Sep 052012
 September 5, 2012  Posted by  Business, Featured News, Online, U.S.

Somini Sengupta reports:

Alexander Macgillivray, Twitter’s chief lawyer, says that fighting for free speech is more than a good idea. He thinks it is a competitive advantage for his company.

That conviction explains why he spends so much of Twitter’s time and money going toe to toe with officers and apparatchiks both here and abroad. Last week, his legal team was fighting a court order to extract an Occupy Wall Street protester’s Twitter posts. The week before, the team wrestled with Indian government officials seeking to take down missives they considered inflammatory. Last year, Mr. Macgillivray challenged the Justice Department in its hunt for WikiLeaks supporters who used Twitter to communicate.

Read more on New York Times.

It should come as no surprise to regular readers of this blog that I am a big fan of Twitter’s. It is the only social media platform I have ever used, in large part due to its commitment to user privacy and free speech. And in 2011, this blog and blogger helped spearhead a “Thank Twitter” campaign to recognize them as Company of the Year for standing up for user privacy.

But as the NYT article notes, it’s not always smooth sailing. In order to monetize their service, Twitter has partnered with certain re-sellers who can glom up your tweets. Users were not asked to consent to that, and to avoid it, users would have to manually go back and delete all their tweets periodically.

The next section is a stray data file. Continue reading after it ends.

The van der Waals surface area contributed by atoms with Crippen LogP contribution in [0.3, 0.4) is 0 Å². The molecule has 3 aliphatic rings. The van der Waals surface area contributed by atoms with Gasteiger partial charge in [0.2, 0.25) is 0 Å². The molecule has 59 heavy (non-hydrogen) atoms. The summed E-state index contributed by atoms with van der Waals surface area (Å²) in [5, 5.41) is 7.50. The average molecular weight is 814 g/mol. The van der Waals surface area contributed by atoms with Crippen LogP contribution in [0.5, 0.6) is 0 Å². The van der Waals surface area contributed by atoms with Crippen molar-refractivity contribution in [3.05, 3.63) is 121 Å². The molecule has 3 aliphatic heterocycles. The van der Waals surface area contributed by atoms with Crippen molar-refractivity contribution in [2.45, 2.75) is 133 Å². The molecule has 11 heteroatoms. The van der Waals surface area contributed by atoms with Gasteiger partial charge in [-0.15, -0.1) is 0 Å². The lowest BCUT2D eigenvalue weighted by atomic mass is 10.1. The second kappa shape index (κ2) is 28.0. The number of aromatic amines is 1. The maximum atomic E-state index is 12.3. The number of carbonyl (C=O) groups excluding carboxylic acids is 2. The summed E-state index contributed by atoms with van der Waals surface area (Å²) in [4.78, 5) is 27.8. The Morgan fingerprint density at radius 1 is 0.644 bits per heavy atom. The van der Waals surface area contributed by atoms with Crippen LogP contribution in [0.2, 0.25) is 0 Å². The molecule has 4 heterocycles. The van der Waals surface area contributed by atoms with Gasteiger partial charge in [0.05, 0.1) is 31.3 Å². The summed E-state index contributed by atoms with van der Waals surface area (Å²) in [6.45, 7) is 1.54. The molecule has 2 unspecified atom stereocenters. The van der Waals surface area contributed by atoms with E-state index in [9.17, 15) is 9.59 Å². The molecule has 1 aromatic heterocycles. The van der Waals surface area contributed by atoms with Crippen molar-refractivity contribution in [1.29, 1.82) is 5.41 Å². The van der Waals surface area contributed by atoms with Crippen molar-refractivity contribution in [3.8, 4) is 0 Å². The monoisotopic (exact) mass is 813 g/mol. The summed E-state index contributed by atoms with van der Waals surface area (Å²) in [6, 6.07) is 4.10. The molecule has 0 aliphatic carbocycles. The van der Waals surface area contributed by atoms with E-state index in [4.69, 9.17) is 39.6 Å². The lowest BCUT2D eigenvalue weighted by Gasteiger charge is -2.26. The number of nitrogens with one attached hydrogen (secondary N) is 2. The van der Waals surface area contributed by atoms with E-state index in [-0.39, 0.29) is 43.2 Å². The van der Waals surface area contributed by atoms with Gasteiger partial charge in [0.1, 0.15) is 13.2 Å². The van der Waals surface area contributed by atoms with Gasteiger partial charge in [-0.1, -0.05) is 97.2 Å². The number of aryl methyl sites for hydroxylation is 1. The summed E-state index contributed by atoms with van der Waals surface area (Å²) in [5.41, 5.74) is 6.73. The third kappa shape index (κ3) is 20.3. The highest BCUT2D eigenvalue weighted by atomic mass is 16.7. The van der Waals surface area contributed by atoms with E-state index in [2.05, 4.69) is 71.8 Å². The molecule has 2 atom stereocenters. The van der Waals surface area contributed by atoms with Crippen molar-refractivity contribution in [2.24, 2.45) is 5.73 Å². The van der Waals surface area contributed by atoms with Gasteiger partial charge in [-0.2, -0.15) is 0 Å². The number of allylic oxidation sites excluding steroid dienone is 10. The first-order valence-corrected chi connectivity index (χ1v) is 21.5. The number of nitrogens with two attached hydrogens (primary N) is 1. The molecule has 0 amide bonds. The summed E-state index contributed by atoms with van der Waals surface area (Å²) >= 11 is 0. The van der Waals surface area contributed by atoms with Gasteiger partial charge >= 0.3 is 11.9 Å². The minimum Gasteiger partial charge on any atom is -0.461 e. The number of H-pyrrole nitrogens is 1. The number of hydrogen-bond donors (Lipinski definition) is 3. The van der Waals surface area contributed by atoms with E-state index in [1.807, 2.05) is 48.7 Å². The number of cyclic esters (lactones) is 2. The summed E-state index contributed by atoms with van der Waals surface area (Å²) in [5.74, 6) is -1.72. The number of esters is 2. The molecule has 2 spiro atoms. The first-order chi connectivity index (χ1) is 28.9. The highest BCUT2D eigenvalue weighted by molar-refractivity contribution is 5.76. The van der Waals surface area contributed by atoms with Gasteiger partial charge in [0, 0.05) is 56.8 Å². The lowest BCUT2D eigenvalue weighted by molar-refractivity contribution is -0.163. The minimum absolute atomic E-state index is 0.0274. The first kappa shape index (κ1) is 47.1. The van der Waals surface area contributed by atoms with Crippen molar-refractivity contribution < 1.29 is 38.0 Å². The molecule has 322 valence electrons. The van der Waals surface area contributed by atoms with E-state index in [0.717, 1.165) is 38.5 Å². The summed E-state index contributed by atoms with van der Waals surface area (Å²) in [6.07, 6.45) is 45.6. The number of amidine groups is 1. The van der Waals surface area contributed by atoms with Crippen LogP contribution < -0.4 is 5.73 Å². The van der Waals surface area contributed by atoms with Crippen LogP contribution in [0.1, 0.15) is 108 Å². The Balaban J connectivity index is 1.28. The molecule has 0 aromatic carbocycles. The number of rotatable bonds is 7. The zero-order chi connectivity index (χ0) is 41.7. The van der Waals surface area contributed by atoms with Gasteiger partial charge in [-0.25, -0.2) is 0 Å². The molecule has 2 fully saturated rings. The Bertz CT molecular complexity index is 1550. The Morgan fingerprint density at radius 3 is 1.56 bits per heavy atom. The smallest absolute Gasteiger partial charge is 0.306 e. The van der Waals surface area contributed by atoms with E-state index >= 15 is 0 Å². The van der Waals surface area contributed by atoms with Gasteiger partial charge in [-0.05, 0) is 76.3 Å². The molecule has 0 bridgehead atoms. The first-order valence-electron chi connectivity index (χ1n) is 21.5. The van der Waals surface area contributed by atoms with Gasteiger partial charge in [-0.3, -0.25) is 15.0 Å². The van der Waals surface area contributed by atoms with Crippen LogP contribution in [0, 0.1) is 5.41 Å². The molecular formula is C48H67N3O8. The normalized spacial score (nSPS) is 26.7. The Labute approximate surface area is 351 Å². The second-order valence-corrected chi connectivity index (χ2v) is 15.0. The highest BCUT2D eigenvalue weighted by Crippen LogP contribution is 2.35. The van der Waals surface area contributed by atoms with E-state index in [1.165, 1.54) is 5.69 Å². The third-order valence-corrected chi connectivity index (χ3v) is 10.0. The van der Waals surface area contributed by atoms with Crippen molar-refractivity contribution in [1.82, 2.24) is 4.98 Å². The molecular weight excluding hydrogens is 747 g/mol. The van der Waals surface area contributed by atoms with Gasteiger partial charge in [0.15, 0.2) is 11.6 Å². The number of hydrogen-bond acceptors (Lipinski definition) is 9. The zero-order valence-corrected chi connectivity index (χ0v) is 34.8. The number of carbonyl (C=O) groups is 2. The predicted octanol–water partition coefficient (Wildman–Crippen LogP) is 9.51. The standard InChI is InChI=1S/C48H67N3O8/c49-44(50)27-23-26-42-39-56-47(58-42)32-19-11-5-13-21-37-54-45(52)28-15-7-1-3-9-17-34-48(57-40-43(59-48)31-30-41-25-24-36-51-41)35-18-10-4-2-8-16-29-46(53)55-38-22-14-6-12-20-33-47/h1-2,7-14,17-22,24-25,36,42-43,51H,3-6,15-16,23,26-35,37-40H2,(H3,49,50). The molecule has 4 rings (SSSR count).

But if users own their tweets and content, as Twitter has argued in court in the Malcolm Harris case, and if tweets that are no longer publicly available revert to “private” and not “public,” as Twitter has also seemingly argued in court, doesn’t the fact that the tweets are now in the hands of these businesses prove that they are not truly “private” or that the user isn’t the sole owner of the content?

I wish @amac would explain this seeming inconsistency between their arguments to the court and their actions. If I own my content (tweets), how is it you just sold my content to your partners? And how can you argue that my tweets become “private” again after they scroll away in time if they live on in your certified partners’ databases? Didn’t Twitter just make it easier for the government to obtain our tweets by simply asking businesses to turn over our content without any subpoena or judicial oversight required?

Talk to us, Mac. Please.

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